Over the next few years, we should be learning quite a bit more about our Martian neighbors. The Curiosity Rover is just starting out, but if it performs as well as its predecessors, then it should provide tons of interesting data about Mars and its geological history. When Curiosity ceases to function, maybe we'll be more willing to send manned missions, but robots seem to be doing a pretty good job so far. Here are just a few interesting tidbits on the red planet.
- Analysis of two Martian meteorites suggests that Mars may have contained much more water than previous estimates. During the formation of Mars, water was likely to be present in the Martian mantle in similar proportions as the Earth's mantle. [url]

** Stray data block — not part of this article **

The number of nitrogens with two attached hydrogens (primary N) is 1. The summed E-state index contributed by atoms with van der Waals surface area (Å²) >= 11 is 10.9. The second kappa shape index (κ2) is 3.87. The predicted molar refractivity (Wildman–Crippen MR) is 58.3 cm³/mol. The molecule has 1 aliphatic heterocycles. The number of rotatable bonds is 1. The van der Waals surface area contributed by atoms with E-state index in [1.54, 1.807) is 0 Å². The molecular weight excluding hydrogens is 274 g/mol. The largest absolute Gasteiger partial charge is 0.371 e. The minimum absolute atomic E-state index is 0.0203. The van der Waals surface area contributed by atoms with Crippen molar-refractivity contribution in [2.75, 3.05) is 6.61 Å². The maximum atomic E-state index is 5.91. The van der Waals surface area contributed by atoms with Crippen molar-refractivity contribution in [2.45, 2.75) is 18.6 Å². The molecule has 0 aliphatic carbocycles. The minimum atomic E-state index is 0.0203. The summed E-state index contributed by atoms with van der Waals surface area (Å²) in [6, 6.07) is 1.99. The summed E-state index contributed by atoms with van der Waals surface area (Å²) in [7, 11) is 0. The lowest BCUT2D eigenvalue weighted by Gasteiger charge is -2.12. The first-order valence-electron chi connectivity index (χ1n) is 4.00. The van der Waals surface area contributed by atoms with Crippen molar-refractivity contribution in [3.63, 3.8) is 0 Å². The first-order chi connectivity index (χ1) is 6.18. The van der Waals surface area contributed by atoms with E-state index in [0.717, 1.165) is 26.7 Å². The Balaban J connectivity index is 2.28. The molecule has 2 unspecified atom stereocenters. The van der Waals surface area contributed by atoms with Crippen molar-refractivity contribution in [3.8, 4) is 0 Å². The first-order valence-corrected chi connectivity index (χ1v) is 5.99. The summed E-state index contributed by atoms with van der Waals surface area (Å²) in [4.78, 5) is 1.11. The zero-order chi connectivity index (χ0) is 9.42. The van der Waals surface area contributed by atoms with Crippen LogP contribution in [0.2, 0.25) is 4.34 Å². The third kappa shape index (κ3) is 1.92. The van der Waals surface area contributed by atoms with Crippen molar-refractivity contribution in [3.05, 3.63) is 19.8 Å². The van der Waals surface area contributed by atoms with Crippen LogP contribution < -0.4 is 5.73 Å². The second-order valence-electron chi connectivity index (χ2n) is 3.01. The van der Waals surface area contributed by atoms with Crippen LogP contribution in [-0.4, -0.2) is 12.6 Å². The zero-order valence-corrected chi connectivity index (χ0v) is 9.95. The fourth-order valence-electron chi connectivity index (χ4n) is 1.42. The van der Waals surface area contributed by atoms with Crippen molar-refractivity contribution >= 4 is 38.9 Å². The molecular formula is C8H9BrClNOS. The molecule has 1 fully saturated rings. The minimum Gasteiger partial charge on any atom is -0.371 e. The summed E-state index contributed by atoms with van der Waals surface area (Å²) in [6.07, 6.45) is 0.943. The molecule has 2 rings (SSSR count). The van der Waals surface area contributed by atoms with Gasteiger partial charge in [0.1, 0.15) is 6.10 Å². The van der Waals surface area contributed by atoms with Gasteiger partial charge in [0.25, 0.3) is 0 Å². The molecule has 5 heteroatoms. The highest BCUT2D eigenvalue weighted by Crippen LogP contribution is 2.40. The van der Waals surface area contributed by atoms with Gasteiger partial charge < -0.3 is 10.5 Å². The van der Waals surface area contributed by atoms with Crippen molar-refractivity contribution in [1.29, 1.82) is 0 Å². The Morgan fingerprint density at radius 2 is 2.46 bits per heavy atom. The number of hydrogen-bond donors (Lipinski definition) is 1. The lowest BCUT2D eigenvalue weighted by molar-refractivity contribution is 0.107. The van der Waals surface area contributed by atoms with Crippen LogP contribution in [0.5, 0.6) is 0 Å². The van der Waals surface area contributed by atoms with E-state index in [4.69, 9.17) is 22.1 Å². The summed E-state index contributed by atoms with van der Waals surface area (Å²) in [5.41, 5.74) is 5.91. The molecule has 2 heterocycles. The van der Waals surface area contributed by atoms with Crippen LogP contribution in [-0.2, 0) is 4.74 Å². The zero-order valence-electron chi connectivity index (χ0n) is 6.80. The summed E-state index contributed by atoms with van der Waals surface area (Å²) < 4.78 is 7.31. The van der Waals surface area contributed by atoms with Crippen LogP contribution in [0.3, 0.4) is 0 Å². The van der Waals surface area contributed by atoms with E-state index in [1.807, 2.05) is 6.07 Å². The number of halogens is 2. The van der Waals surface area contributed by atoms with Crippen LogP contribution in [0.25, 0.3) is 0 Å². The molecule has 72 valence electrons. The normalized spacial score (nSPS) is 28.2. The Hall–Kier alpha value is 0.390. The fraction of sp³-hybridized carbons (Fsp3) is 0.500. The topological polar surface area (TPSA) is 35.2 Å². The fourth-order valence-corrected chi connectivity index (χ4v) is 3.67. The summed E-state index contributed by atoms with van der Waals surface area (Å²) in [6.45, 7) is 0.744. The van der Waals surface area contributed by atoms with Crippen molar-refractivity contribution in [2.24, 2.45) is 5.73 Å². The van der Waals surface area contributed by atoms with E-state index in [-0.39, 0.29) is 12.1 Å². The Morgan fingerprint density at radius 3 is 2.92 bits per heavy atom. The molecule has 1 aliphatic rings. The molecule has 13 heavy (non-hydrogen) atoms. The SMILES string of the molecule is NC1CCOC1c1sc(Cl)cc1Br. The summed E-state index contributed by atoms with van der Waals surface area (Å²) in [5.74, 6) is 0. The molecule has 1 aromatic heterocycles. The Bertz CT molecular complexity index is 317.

- The Mars Curiosity Rover isn't the only spacecraft to try to land on an astronomical object in our solar system. At least twelve other unmanned crafts have hit moons, asteroids or other planets: the Soviet Union's Luna 9, NASA'a Surveyor 1 on the moon, the Lunokhod 1 on the moon, Russia's Venera 7 on Venus, Soviet Mars 3, the Viking 1 and Viking 2 spacecrafts on Mars, the Mars Pathfinder, the NEAR Shoemaker on an asteroid, Mars rovers Spirit and Opportunity, the Huygens probe of Titan, Japan's Hayabusa probe, and the Mars Phoenix lander. [url]
- The 11-year-old Mars Odyssey probe is serving as a "real time" communications relay for Curiosity, allowing Curiosity to focus more of its energy on exploring Mars. Two other Mars satellites (NASA's Mars Reconnaissance Orbiter and the European Space Agency's Mars Express) are also re-transmitting signals from Curiosity, but with delays of several hours. [url]
If you'd like to read more awesome and interesting stuff, check out this unrelated (but not entirely random!) Techdirt post